Illinois has a $43 billion transportation deficit
Years of declining investment have left Illinois’ roads, rails and bridges in poor shape. We must invest $43 billion to rebuild and improve our state’s transportation network. Doing nothing will actually cost us more: From damaged vehicles to lost time, our crumbling infrastructure is taking money out of our pockets and slowing down our state’s economy.
Metropolitan Planning Council (MPC) consulted experts around the state to determine that meeting Illinois’ transportation deficit requires an investment of $43 billion over 10 years, or an average of $4.3 billion each year for 10 years. That’s less than we’re already wasting on extra repairs to vehicles as a result of poor road conditions, time lost to congestion and delays, and loss of jobs and investment to neighboring states. Rebuilding our infrastructure will cost less than continuing to suffer.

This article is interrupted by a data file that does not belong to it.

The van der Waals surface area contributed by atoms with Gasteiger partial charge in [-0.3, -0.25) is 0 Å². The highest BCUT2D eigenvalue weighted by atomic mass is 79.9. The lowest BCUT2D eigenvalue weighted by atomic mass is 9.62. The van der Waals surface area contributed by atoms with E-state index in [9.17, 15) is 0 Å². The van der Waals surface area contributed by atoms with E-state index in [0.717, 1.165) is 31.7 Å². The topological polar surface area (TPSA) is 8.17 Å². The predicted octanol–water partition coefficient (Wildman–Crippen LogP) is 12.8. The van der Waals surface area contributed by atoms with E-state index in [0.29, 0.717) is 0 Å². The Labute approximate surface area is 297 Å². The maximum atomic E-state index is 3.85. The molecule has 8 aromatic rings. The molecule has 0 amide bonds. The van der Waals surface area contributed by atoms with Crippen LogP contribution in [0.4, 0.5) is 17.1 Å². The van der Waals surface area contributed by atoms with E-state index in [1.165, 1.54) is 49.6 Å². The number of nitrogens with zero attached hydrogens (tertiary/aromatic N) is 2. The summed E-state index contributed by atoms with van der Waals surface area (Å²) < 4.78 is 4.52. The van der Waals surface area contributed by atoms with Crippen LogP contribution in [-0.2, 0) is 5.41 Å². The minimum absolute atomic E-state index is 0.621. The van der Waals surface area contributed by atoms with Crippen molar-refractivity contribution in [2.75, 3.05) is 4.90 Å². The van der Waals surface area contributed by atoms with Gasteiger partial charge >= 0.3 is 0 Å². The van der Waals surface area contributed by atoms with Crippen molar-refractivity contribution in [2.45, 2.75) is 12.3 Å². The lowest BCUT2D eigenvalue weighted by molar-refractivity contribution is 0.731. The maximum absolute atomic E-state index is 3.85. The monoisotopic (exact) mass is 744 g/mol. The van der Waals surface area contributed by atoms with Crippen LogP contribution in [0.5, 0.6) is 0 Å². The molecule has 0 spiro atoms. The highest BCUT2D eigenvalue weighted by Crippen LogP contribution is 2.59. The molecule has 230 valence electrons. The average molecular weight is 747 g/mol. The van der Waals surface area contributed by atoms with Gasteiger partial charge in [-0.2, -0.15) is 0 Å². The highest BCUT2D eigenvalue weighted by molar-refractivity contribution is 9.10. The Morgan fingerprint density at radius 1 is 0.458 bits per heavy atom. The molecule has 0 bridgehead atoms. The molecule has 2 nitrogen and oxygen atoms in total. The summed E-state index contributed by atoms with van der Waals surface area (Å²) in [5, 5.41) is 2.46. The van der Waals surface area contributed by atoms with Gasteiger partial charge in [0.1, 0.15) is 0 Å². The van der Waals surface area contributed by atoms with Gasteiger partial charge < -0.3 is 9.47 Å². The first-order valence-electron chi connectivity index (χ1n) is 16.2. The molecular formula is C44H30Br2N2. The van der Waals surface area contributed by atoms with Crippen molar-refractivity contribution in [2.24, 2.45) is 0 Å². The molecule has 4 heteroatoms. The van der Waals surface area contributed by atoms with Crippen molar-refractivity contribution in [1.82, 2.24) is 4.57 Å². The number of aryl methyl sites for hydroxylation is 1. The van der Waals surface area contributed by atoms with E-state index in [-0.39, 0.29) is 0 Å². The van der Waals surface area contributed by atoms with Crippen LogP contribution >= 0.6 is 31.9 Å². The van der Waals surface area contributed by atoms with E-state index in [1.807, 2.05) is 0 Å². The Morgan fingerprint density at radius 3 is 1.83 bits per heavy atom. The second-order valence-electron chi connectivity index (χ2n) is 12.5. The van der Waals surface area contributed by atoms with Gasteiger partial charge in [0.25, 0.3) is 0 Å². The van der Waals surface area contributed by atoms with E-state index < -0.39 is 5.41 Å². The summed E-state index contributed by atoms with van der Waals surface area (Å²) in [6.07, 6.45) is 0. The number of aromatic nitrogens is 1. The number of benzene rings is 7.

A regular investment of $4.3 billion each year for the next 10 years will fill the gap so we can make the fixes we need today, plus allow for sensible expansion to accommodate tomorrow. Any less is insufficient to meet the maintenance backlog. Waiting will only increase our costs and put us further behind our neighboring states, who are already taking action to invest more in infrastructure. We must act in 2016.
We're in this mess because we've invested less and less